"Disorderly behavior" are ordinary words in general use. Their meaning, however, is neither rigid nor inflexible but depends upon the subject matter to which they relate, the context in which they are employed and the purpose sought to be accomplished by their use. Commonwealth v. Hoxey, 16 Mass. 385 . Commonwealth v. Porter, 1 Gray 476 . People v. Malone, 156 App. Div. (N.Y.) 10. State v. Mancini, 91 Vt. 507. Both the legislative history of the statute and the enumeration of specific acts that are forbidden indicate that the statute was intended to prevent a continuance of such specific acts after a warning from the moderator to cease. Commonwealth v. Tay, 170 Mass. 192 . People v. Galpern, 259 N.Y. 279. The judge was right in instructing
the jury that under the statute the plaintiff was disorderly if he failed to observe the ruling of the moderator on a question of order. The evidence of the plaintiff himself brought his conduct within the terms of the statute, and the jury, in view of the instructions, must have found that the plaintiff did not withdraw from the meeting. The defendant was accordingly empowered to have him removed and confined. The confinement of the plaintiff, having been authorized by law, did not furnish the basis for an action for false imprisonment. An arrest warranted by law is not false imprisonment. Coupal v. Ward, 106 Mass. 289 . Mullen v. Brown, 138 Mass. 114 . Langford v. Boston & Albany Railroad, 144 Mass. 431 . MacLean v. Naumkeag Trust Co. 268 Mass. 437 . Jordan v. C. I. T. Corp. 302 Mass. 281 .
It is clear that, in stating that the judgment of the moderator if made in good faith, even if mistaken, was not subject to review by the court, the judge was referring to the authority and duty of the moderator to decide questions of order. In this there was no error. The moderator was empowered by the statute to decide such questions and, the Legislature having entrusted the determination to such an officer, the court, where as here his action was neither malicious nor dishonest, cannot substitute its judgment for his. Kingman v. County Commissioners, 6 Cush. 306 . Filoon v. City Council of Brockton, 252 Mass. 218 . Morley v. Police Commissioner of Boston, 261 Mass. 269 . Stockus v. Boston Housing Authority, 304 Mass. 507 . We are not concerned with the expediency and wisdom of the act of the defendant in ordering the plaintiff to withdraw from the meeting, as the jury found under proper instructions that the defendant did not transcend his authority. Commonwealth v. Flax, 259 Mass. 117 . People v. Galpern, 259 N.Y. 279.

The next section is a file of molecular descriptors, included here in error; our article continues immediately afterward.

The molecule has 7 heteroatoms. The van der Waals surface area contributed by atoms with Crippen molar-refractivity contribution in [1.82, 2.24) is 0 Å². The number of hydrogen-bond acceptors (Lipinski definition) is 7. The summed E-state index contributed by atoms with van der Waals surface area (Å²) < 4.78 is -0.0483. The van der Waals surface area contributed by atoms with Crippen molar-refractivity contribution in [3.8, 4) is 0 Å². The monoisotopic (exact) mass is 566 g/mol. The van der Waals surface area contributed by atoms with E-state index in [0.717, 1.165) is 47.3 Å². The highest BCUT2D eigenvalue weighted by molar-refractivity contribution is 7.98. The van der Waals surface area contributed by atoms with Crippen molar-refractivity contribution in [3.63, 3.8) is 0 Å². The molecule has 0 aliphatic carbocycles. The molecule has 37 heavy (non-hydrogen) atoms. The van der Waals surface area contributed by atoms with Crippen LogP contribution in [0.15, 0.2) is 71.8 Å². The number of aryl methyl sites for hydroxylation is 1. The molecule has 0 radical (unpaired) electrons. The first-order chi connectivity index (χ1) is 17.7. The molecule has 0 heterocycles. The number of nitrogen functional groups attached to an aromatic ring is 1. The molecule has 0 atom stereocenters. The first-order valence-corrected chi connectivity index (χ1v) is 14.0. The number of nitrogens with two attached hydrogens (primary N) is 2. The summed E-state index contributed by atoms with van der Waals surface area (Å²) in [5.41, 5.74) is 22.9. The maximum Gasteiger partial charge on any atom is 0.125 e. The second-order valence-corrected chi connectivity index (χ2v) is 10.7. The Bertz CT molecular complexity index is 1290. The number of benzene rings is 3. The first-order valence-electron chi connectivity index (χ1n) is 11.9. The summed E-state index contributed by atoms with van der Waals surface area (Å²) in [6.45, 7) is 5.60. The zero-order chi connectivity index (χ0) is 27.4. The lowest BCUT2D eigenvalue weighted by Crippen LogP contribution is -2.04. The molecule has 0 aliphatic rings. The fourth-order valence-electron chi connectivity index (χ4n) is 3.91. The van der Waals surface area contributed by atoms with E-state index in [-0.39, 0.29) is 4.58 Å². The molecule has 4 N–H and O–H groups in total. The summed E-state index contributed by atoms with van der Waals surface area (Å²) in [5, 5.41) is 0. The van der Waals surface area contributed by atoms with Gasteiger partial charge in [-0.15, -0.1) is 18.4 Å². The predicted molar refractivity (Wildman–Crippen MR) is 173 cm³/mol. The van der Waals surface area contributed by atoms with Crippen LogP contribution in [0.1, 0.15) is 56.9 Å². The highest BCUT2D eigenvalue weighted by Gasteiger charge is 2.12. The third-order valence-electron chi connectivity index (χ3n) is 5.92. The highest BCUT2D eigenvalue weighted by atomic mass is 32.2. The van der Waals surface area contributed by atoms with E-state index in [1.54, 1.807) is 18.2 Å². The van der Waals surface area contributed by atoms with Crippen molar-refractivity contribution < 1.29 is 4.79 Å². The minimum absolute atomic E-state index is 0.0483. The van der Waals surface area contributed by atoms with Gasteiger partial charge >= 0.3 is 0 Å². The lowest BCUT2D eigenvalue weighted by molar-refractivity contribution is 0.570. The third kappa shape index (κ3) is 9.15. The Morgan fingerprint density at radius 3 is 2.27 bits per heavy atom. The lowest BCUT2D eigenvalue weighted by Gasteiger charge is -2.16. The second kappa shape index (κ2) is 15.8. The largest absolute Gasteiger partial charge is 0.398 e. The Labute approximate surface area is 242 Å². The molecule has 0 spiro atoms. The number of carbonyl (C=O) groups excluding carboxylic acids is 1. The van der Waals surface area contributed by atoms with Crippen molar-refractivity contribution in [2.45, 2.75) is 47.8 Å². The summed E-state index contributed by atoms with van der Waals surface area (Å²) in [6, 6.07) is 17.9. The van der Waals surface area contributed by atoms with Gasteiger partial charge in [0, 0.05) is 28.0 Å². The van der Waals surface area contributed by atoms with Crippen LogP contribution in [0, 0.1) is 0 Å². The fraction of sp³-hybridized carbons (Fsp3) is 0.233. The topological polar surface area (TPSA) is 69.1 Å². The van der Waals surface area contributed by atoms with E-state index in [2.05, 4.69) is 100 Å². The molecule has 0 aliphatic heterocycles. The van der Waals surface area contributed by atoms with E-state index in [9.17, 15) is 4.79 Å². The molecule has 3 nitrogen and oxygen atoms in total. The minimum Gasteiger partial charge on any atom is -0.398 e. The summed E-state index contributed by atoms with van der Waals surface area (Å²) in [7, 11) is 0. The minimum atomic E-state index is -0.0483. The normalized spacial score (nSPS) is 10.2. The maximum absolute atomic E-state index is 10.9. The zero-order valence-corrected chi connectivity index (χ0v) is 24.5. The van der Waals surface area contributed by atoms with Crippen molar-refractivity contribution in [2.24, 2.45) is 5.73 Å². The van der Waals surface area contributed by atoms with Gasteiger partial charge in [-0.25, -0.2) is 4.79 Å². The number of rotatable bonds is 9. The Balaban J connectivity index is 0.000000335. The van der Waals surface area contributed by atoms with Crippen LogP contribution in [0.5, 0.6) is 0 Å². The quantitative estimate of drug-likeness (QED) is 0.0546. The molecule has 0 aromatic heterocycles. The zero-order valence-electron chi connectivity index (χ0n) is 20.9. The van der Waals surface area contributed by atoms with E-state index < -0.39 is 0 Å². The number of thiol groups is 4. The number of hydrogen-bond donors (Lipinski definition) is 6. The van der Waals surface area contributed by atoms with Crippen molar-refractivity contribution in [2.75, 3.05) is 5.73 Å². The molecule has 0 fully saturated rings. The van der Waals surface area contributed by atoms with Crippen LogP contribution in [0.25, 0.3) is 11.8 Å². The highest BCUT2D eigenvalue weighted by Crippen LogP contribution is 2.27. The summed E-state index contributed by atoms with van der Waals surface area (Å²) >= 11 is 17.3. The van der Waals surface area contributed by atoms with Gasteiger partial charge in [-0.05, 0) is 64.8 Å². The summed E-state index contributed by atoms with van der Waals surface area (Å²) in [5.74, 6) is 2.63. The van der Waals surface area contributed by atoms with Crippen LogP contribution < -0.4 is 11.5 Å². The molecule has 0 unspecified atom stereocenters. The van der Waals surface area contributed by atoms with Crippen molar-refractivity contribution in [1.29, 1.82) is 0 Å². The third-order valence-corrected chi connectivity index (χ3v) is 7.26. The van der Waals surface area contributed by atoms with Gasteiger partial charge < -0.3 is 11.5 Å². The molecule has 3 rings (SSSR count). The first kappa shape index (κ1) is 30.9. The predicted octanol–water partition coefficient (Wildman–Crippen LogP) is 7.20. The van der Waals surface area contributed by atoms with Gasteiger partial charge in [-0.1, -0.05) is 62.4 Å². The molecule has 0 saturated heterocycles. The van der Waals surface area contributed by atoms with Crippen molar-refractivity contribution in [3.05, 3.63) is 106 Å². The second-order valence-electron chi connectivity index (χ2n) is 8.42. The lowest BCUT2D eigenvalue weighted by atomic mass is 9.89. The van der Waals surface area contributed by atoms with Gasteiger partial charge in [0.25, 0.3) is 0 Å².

The statutory power given to a moderator to preside at a town meeting and to preserve order was not, in any respect here material, affected by the adoption of the representative form of town meeting upon the acceptance of St. 1926, c. 358, by the town of Dedham. Section 6 of this chapter expressly provides that the moderator "shall serve as moderator of all town meetings, except as otherwise provided by law." The
power to serve carries with it the authority to exercise the usual rights possessed by one occupying such a position, Fluet v. McCabe, 299 Mass. 173 , the duties of which have in the course of years been well and generally known and understood. Wheeler v. Carter, 180 Mass. 382 , 386. Wood v. Milton, 197 Mass. 531 , 533. Ogden v. Selectmen of Freetown, 258 Mass. 139 , 141.